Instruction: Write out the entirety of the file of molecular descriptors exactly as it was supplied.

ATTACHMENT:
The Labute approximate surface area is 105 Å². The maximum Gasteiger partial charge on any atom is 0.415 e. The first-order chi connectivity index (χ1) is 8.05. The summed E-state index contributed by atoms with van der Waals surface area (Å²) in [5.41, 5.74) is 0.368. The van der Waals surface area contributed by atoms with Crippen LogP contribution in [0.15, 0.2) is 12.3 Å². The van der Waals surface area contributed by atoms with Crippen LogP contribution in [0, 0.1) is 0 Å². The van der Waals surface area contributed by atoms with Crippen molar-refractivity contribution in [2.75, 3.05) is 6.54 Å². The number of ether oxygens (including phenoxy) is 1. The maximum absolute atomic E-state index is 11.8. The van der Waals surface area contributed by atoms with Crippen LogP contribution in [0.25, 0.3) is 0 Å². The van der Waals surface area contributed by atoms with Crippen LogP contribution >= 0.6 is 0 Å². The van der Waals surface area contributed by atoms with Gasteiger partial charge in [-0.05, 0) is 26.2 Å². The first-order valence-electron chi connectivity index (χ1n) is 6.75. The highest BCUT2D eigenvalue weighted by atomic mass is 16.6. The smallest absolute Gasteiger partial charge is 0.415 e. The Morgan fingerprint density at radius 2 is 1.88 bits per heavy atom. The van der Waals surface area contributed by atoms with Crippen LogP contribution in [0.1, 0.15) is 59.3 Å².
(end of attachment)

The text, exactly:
The Labute approximate surface area is 105 Å². The maximum Gasteiger partial charge on any atom is 0.415 e. The first-order chi connectivity index (χ1) is 8.05. The summed E-state index contributed by atoms with van der Waals surface area (Å²) in [5.41, 5.74) is 0.368. The van der Waals surface area contributed by atoms with Crippen LogP contribution in [0.15, 0.2) is 12.3 Å². The van der Waals surface area contributed by atoms with Crippen LogP contribution in [0, 0.1) is 0 Å². The van der Waals surface area contributed by atoms with Crippen molar-refractivity contribution in [2.75, 3.05) is 6.54 Å². The number of ether oxygens (including phenoxy) is 1. The maximum absolute atomic E-state index is 11.8. The van der Waals surface area contributed by atoms with Crippen LogP contribution in [0.25, 0.3) is 0 Å². The van der Waals surface area contributed by atoms with Crippen LogP contribution >= 0.6 is 0 Å². The van der Waals surface area contributed by atoms with Gasteiger partial charge in [-0.05, 0) is 26.2 Å². The first-order valence-electron chi connectivity index (χ1n) is 6.75. The highest BCUT2D eigenvalue weighted by atomic mass is 16.6. The smallest absolute Gasteiger partial charge is 0.415 e. The Morgan fingerprint density at radius 2 is 1.88 bits per heavy atom. The van der Waals surface area contributed by atoms with Crippen LogP contribution in [0.1, 0.15) is 59.3 Å².